Clue Chronicles: Gem Hunt

The boat chapter is followed by a short section where you have to get a cable car working to get up the mountain to Ian Masque’s castle. Once there, you’re cut off from the outside world, which would be ideal for additional murders, but there have been no additional murders yet. Instead, the story shunts off into a puzzle hunt. Each of the six standard Clue characters was, at some point in the past, given a riddle hinting at the location of a hidden gemstone. They’re all hopeless at riddles, though, and spend their time standing in one place instead of hunting through the castle, so it’s up to the player find all the gems for them.

The biggest obstacle to this is the navigation system. The movement model in this game is Myst-like, a set of fixed camera positions with hotspots to turn and move between them. And sometimes the obvious and direct way to get to somewhere isn’t supported. You’ll enter a room and see a character to your right as you enter, but they wind up off-camera. So you click to turn right, but it turns you too far, possibly 180 degrees. That character is only accessible if you’re standing on some other spot, and you just have to keep looking for movement hotspots until you chance upon it.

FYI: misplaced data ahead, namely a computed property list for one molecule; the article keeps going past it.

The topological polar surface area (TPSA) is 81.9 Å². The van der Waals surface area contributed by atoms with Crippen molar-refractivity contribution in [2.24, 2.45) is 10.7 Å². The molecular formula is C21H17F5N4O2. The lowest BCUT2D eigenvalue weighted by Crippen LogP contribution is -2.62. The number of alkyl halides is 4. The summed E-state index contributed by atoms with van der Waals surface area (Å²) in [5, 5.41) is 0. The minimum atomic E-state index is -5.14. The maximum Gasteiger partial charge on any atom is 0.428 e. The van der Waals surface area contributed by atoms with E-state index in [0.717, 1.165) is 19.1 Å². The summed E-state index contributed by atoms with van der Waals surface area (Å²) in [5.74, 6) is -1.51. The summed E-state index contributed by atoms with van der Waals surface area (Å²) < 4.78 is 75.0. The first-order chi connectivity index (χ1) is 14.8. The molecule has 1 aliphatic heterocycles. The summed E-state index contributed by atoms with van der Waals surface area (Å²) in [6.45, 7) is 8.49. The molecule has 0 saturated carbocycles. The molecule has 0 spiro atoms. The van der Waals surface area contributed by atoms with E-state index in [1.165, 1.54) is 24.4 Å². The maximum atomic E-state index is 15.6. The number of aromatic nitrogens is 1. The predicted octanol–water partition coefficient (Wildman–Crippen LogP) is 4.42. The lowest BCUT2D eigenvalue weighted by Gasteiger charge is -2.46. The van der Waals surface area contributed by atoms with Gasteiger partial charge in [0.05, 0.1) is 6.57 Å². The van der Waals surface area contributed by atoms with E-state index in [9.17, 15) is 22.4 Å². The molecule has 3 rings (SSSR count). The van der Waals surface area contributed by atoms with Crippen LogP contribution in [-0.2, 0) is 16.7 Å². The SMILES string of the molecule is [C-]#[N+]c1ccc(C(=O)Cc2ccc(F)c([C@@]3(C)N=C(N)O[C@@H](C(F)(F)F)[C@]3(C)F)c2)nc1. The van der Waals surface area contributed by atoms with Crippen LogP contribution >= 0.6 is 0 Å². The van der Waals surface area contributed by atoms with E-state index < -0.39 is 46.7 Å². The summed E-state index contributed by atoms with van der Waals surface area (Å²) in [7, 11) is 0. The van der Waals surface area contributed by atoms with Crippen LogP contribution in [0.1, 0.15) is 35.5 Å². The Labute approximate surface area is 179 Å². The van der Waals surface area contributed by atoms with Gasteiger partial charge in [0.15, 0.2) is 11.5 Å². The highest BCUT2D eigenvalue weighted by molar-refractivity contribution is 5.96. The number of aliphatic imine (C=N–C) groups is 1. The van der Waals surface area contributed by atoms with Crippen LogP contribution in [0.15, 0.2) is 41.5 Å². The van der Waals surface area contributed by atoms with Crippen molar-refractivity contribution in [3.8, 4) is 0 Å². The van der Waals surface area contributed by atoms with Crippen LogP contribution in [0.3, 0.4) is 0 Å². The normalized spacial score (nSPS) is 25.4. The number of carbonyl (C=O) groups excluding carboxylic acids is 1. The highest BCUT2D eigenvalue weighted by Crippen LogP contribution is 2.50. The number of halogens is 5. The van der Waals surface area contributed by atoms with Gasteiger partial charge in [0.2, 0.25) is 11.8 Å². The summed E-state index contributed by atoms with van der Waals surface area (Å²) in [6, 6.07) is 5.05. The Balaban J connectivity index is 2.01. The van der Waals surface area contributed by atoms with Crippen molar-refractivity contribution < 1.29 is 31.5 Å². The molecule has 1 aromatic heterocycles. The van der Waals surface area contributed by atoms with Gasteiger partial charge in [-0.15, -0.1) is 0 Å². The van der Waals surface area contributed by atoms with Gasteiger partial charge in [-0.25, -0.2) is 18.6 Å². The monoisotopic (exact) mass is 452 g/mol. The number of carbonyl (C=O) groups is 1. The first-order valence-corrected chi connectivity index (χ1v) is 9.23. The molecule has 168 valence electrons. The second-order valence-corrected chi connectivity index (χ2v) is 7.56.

At any rate, the puzzle design in this chapter isn’t bad. You’ve got six simultaneous goals to pursue, with complications in many: one person can’t remember their riddle, another doesn’t trust you enough to share it, and so forth. The special abilities of the extra cast are useful here, as when you help Professor Plum recover his memories with the aid of a hypnotist. (Not that the hynotist can go to him personally — that would involve moving from one spot! — but she can at least teach hypnosis to you so you can do her job for her.) And once you solve a riddle and know where the gem is, there’s still some kind of self-contained adventure-game puzzle or minigame. My only real complaint is that one of the minigames is a Lights Out puzzle, which seems like filler.

Mr. Masque’s corpse, if it is in fact his, spends all this time stashed in a walk-in freezer. Meanwhile, another of the guests, a stage magician, is preparing to perform a trick called “Escape from Death”. You might think this would be in poor taste after their host dropped dead in front of everyone, but this is not the sort of story were people react to death in normal human ways. It wouldn’t take a lot to adjust the dialogue to make them more human — just make everyone acknowledge that the sudden presence of death is the reason no one’s in the mood for riddle-games! But that assumes priorities that aren’t in evidence for the designers or, most likely, the players.

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